from the Executive Director,
Well, the hot days of July are upon us, and many Athenaeum members have left the city for cooler climates. Replacing the footsteps of our members, however, are the many tourists who flock to the Athenaeum during the summer to see the building and to enjoy the gallery exhibition. This year’s exhibition “Enchanting Simplicity: Children’s Book Illustration Past and Present” has so far attracted viewers from Boston, Iowa City, Alberta, Canada, and Paris, France. In addition to the expected procession of parents and children, we have found a number of adults who write in our Visitors’ Book that they remember some of the books and illustrations from their own childhood and value this opportunity to re-visit a happy time. Some are even spurred to go home and search out their old books, long shelved or boxed to be out of the way. We are delighted to offer this opportunity for reminiscence and re-discovery, but we are also extremely pleased to hear comments from our members and others who have discovered collections for reading and research that they did not know existed in the Athenaeum. Athenaeum legacy and donated collections encompass much more than just the architectural research items for which we are best known. We have literary scholars visiting us for our holdings on Jane Austen, as well as cultural historians who are delighted to find books of household tips, menus, and recipes. We have book artists discovering inspiration for their contemporary work by examining specific books here. The scope of our collections is really quite broad and quite searchable through our Online Public Access Catalog found on the Athenaeum website. If you have discovered a “hidden treasure” at the Athenaeum, please share your experience, and we might want to publish your story in our e-newsletter. Send your stories to Sandra L. Tatman, at
Tall Case Clock, Seneca Lukens, 1828.
The Athenaeum will be closed on July 3
and 4 for Independence Day. Also, first Saturday hours are suspended for
the summer and will resume with the first Saturday in October.
Athenaeum Member Wins Book Award
Lost in the Museum: Buried Treasures and the Stories They Tell (AltaMira Press) by Athenaeum member Nancy Moses has received a 2008 Book of the Year Gold Medal in the Popular Culture category in
ForeWord Magazine's annual competition. ForeWord Magazine's Book of the Year Awards were established to bring increased attention to the literary and graphic achievements of independent publishers and their authors.
ForeWord is the only review trade journal devoted exclusively to books from independent houses. One of the chapters in
Lost in the Museum features the dome of the United States Capitol, part of the Athenaeum’s Thomas Ustick Walter Collection. This chapter recounts the story of the Walter Collection’s journey from a Colorado bunkhouse to the archival collections of the Athenaeum. Other chapters visit the Academy of Natural Sciences, the Historical Society of
Pennsylvania, the Barnes Foundation, and the Mutter Museum in Philadelphia. Our congratulations to Nancy Moses!
of Capitol Dome, Thomas Ustick Walter, architect, 1855. Thomas Ustick Walter
Collection, The Athenaeum of Philadelphia.
St. Mary's Students Visit The Athenaeum
In late May Donna Bridy, art teacher for St. Mary Interparochial School, brought her classes over to see the “Enchanting Simplicity” exhibition of children’s book illustration in the Athenaeum’s gallery. St. Mary Interparochial School is located at 5th and Locust streets and is an easy walk for students to reach the Athenaeum. Ms. Bridy last brought an eighth grade class to the Athenaeum in fall 2008 when Athenaeum member Gordon Converse introduced them to the intricacies of our Lukens clock in the Busch Room. For this visit Dr. Tatman discussed children’s book illustration, especially showcasing The Library Battle, a book produced by Michael Pisano when he was 14 years old. Inspired by the work from the gallery, St. Mary students designed Father’s Day cards in the style of book illustrations. The Athenaeum welcomes small classes from community schools to its gallery and building.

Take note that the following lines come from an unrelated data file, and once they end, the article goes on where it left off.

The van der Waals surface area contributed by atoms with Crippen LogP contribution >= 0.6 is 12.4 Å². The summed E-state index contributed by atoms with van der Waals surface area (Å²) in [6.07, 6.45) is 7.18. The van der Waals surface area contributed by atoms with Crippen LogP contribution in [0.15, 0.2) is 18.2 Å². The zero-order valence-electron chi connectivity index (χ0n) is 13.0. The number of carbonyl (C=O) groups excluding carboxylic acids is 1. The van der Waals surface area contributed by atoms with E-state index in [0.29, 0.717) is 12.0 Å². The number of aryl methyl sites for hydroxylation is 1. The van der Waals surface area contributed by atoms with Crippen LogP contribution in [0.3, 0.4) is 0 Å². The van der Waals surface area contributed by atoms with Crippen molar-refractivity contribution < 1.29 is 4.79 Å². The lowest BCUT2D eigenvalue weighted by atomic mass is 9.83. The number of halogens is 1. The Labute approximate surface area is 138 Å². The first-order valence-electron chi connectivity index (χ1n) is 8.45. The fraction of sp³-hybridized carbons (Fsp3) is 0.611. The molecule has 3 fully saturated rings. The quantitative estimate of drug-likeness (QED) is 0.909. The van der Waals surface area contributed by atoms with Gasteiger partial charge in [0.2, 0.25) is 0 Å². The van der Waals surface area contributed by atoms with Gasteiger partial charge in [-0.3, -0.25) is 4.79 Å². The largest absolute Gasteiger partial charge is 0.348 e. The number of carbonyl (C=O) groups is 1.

Athenaeum Executive Director Sandra Tatman with the St. Mary's students.
Courtesy Donna Bridy.
Athenaeum Hosts "Tracing The
On June 30, The Athenaeum, in cooperation with the Philadelphia Department of Records and the Philadelphia Archaeological Forum, made a series of presentations entitled “Tracing the Land: Review and Introduction of on-line resources for property research in Philadelphia.” The meeting included presentations of the Athenaeum’s
Greater Philadelphia GeoHistory Network www.philageohistory.org; the
Philadelphia Parcel Explorer, which provides digital access to historic deed registry maps; a new subscription based system for accessing
Philadelphia Land and Vital Records and www.PhillyHistory.org for City Archives photos. In addition, presentations were made by James Duffin and Torben Jenk, who demonstrated how the new digital resources support their research on colonial Philadelphia. With attendance limited
to 50, the meeting was subscribed within 24 hours of the announcement. As
a result, additional information sessions are planned for the fall so that our
diverse projects may be integrated to expand our understanding and
interpretation of Philadelphia history.
Athenaeum Staff Member Exhibits Art in
staff member Denise Fox will be displaying her quilts in The Art of the Quilt,
an exhibition at the Home Fine Art Gallery in Mount Holly, New Jersey. The
exhibition also includes the work of Kathryn Morrison and Lynne Blackman. All
are members of the Moorestown Area Quilter's Guild. The show will feature a variety of styles from the quilters, from traditional self-created patterns to contemporary works.
exhibit will run from July 1-26, 2009. For more information visit: www.homefineart.org
14: Socrates Cafe, 11:00am
Calendar for details and additional